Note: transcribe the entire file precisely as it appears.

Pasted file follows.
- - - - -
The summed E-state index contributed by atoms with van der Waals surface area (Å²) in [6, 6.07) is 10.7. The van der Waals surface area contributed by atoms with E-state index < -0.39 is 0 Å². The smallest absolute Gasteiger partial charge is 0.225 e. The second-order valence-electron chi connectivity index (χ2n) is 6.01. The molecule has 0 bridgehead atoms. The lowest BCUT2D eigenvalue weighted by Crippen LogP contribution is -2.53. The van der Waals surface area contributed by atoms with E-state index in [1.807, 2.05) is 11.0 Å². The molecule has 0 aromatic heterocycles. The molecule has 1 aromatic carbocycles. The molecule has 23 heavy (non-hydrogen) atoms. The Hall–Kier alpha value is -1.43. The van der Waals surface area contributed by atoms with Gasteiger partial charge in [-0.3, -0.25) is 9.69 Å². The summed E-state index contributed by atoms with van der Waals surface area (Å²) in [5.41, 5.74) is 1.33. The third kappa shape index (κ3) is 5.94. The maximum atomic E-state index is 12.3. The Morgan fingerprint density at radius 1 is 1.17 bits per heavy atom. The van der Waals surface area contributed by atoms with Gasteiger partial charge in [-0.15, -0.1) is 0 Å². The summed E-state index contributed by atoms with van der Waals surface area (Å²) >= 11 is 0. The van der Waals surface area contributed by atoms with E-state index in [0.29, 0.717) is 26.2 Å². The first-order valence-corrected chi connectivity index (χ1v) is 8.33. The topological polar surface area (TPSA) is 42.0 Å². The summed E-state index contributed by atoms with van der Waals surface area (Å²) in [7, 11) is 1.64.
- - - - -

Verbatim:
The summed E-state index contributed by atoms with van der Waals surface area (Å²) in [6, 6.07) is 10.7. The van der Waals surface area contributed by atoms with E-state index < -0.39 is 0 Å². The smallest absolute Gasteiger partial charge is 0.225 e. The second-order valence-electron chi connectivity index (χ2n) is 6.01. The molecule has 0 bridgehead atoms. The lowest BCUT2D eigenvalue weighted by Crippen LogP contribution is -2.53. The van der Waals surface area contributed by atoms with E-state index in [1.807, 2.05) is 11.0 Å². The molecule has 0 aromatic heterocycles. The molecule has 1 aromatic carbocycles. The molecule has 23 heavy (non-hydrogen) atoms. The Hall–Kier alpha value is -1.43. The van der Waals surface area contributed by atoms with Gasteiger partial charge in [-0.3, -0.25) is 9.69 Å². The summed E-state index contributed by atoms with van der Waals surface area (Å²) in [5.41, 5.74) is 1.33. The third kappa shape index (κ3) is 5.94. The maximum atomic E-state index is 12.3. The Morgan fingerprint density at radius 1 is 1.17 bits per heavy atom. The van der Waals surface area contributed by atoms with Gasteiger partial charge in [-0.15, -0.1) is 0 Å². The summed E-state index contributed by atoms with van der Waals surface area (Å²) >= 11 is 0. The van der Waals surface area contributed by atoms with E-state index in [0.29, 0.717) is 26.2 Å². The first-order valence-corrected chi connectivity index (χ1v) is 8.33. The topological polar surface area (TPSA) is 42.0 Å². The summed E-state index contributed by atoms with van der Waals surface area (Å²) in [7, 11) is 1.64.